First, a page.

The Guardian: What is Nuclear Medicine? And why it called Nuclear Medicine?
Prof. Raihan Hussain: Nuclear Medicine is a medical specialty that is used to diagnose and treat diseases in a non-invasive safe and painless way. Nuclear Medicine procedures permit the determination of medical information that may otherwise be unavailable, require surgery, or necessitate more expensive and invasive diagnostic tests. The procedures often identify abnormalities very early in the progression of a disease long before same medical problems are apparent with other diagnostic tests. This early detection allows a disease to be treated sooner in its course when a more successful prognosis may be possible.
Nuclear medicine refers to medicine (a pharmaceutical) that is attached to a small quantity of radioactive materials (a radioisotope). This combination is called a radiopharmaceutical. There are many different radiopharmaceuticals available to study different parts of the body. Which radiopharmaceutical is used will depend upon the condition to be diagnosed or treated.
The Guardian: And say, for whom and why Nuclear Medicine is necessary?
Prof. Raihan Hussain: Nuclear Medicine is very important as it can be used for diagnosis as well as for treatment. During imaging of a part of the body, it uses functional and anatomical changes to diagnose. Nuclear Medicine can detect functional and anatomical abnormalities which is an advantage over other imaging modalities.
In treatment, short range ionizing radiations are used and as such these radiations are limited to the targeted tissues only. Radiopharmaceuticals used are linked to a tracer which is taken preferentially by a certain tissue or organ, thus decreasing the risk of radiation effect to other tissues which are not under investigation. Medical doctors should be encouraged to request for these diagnostic and treatment procedures as they are safe, have reasonable cost and are more sensitive than other imaging modalities.
The Guardian: Would you discuss how radiopharmaceuticals work?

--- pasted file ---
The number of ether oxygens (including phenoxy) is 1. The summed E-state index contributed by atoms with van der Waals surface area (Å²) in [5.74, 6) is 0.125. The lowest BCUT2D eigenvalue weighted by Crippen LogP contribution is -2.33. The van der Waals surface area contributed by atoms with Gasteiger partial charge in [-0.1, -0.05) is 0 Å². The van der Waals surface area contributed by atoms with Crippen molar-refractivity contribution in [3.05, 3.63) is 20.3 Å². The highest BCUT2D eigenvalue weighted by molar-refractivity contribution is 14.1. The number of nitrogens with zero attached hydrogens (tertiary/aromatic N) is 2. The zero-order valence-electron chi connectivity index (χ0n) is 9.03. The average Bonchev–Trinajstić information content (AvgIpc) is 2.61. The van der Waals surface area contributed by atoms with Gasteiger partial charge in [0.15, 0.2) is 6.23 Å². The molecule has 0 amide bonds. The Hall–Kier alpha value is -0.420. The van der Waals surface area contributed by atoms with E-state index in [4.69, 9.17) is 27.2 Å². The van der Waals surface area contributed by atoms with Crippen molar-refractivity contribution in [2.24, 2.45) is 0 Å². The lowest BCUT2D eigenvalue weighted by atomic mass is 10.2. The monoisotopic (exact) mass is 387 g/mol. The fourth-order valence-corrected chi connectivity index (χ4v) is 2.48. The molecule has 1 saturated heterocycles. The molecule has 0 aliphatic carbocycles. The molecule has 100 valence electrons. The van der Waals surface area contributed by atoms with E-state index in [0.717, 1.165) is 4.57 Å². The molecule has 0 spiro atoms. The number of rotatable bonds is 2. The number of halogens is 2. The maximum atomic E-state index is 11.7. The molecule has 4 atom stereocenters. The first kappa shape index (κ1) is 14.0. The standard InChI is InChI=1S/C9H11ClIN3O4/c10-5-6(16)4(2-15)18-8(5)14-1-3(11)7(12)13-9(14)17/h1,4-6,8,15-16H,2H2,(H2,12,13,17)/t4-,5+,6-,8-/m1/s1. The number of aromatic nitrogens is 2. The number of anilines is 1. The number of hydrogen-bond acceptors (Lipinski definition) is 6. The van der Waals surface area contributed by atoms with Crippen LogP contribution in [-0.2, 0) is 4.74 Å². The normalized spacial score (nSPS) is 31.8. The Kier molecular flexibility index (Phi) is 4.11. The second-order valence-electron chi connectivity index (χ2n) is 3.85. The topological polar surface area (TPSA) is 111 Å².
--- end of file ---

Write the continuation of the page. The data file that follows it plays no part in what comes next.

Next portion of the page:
Prof. Raihan Hussain: Radiopharmaceuticals are introduced into the patient’s body by injection, swallowing, or inhalation. The amount is very small. The pharmaceutical part of the radiopharmaceutical is designed to go to a specific place in the body where could be disease or an abnormality.
The radioactive part of the radiopharmaceutical that emits radiation, known as gamma rays (similar to x-ray), is then detected using a special camera called a gamma camera. This type of camera allows the nuclear medicine physician to see what is happening inside your body. During this imaging procedure, the patient is asked to lie down on a bed and then the gamma camera is placed a few centimeters over the patient’s body. Pictures are taken over the next few minutes. These images allow expert nuclear medicine physician to diagnose the patient’s disease.
The Guardian: What kind of diseases can nuclear medicine cure?
Prof. Raihan Hussain: Nuclear medicine can cure many different kinds of diseases. It can be used to identify abnormal lesions deep in the body without exploratory surgery. The procedures can also determine whether or not certain organs are functioning normally.
For example, nuclear medicine can determine whether or not the heart can pump blood adequately, if the brain is receiving an adequate blood supply, and if the brain cells are functioning properly or not. Nuclear medicine can determine whether or not kidneys are functioning normally, and whether the stomach is emptying properly. It can determine a patient’s blood volume, lung function vitamin absorption, and bone density. Nuclear medicine can located the smallest bone fracture before it can be seen on an X-ray.
It can also indentify sites of seizures (epilepsy), Parkinson’s disease, and Alzheimer’s disease. Nuclear Medicine can find cancers, determine whether they are responding to treatment and determine if infected bones will heal. After a heart attack, Nuclear Medicine procedures can assess the damage to the heart. It can also tell physicians how well newly transplanted organs are functioning.
The Guardian: Would you discuss the benefits of Nuclear Medicine?
Prof. Raihan Hussain: Nuclear Medicine examinations provide unique information-including details on both function and anatomic structure of the body that is often unattainable using other imaging procedures.
Benefits of nuclear medicine are:
- For many diseases, nuclear medicine scans yield the most useful information needed to make a diagnosis or to determine appropriate treatment, if any.
- Nuclear medicine is less expensive and may yield more precise information than exploratory surgery.
- Nuclear medicine offers the potential to identify disease in its earliest stage, often before symptoms occur or abnormalities can be detected with other diagnostic tests.
- By detecting whether lesions are likely benignor malignant, PET scans can provide an idea about further management or identify the best biopsy location.
- PET scans may provide additional information that is used for radiation therapy planning.
The Guardian: What are the limitations of Nuclear Medicine?
Prof. Raihan Hussain: The resolution of structures of the body with Nuclear Medicine may not be as high as with other imaging techniques, such as CT or MRI. However, Nuclear Medicine scans are more sensitive than other techniques for a variety of indications, and the functional information gained from nuclear medicine exams is often unobtainable by other imaging techniques.